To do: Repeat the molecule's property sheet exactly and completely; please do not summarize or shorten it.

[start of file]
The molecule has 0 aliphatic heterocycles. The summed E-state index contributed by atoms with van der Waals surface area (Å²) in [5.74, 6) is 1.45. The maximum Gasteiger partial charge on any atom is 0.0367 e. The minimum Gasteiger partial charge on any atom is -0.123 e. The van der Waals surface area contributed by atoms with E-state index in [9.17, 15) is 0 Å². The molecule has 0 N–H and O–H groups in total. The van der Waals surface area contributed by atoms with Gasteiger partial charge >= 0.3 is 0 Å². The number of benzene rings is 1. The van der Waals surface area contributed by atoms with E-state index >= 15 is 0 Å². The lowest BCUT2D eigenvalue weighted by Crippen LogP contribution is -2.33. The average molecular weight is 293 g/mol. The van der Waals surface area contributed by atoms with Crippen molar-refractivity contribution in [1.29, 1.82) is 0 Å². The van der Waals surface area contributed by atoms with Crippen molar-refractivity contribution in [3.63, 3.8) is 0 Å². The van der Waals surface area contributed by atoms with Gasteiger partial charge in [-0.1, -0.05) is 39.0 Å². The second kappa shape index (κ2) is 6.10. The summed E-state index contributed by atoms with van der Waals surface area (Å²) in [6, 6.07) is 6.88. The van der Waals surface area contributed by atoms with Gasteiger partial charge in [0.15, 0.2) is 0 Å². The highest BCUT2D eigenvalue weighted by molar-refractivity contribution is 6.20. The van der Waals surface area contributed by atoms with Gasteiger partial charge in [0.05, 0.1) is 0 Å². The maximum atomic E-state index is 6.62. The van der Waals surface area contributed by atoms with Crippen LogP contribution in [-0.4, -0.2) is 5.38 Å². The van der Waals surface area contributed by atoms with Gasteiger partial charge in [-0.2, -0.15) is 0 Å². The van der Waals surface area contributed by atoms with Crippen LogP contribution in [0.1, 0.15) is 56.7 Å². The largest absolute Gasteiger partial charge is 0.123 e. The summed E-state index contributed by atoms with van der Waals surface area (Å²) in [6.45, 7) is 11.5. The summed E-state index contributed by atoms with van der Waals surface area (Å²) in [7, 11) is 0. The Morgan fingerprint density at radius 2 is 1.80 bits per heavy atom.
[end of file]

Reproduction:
The molecule has 0 aliphatic heterocycles. The summed E-state index contributed by atoms with van der Waals surface area (Å²) in [5.74, 6) is 1.45. The maximum Gasteiger partial charge on any atom is 0.0367 e. The minimum Gasteiger partial charge on any atom is -0.123 e. The van der Waals surface area contributed by atoms with E-state index in [9.17, 15) is 0 Å². The molecule has 0 N–H and O–H groups in total. The van der Waals surface area contributed by atoms with Gasteiger partial charge >= 0.3 is 0 Å². The number of benzene rings is 1. The van der Waals surface area contributed by atoms with E-state index >= 15 is 0 Å². The lowest BCUT2D eigenvalue weighted by Crippen LogP contribution is -2.33. The average molecular weight is 293 g/mol. The van der Waals surface area contributed by atoms with Crippen molar-refractivity contribution in [1.29, 1.82) is 0 Å². The van der Waals surface area contributed by atoms with Crippen molar-refractivity contribution in [3.63, 3.8) is 0 Å². The van der Waals surface area contributed by atoms with Gasteiger partial charge in [-0.1, -0.05) is 39.0 Å². The second kappa shape index (κ2) is 6.10. The summed E-state index contributed by atoms with van der Waals surface area (Å²) in [6, 6.07) is 6.88. The van der Waals surface area contributed by atoms with Gasteiger partial charge in [0.15, 0.2) is 0 Å². The highest BCUT2D eigenvalue weighted by molar-refractivity contribution is 6.20. The van der Waals surface area contributed by atoms with Gasteiger partial charge in [0.05, 0.1) is 0 Å². The maximum atomic E-state index is 6.62. The van der Waals surface area contributed by atoms with Crippen LogP contribution in [-0.4, -0.2) is 5.38 Å². The van der Waals surface area contributed by atoms with Gasteiger partial charge in [-0.2, -0.15) is 0 Å². The van der Waals surface area contributed by atoms with Crippen LogP contribution in [0.1, 0.15) is 56.7 Å². The largest absolute Gasteiger partial charge is 0.123 e. The summed E-state index contributed by atoms with van der Waals surface area (Å²) in [6.45, 7) is 11.5. The summed E-state index contributed by atoms with van der Waals surface area (Å²) in [7, 11) is 0. The Morgan fingerprint density at radius 2 is 1.80 bits per heavy atom.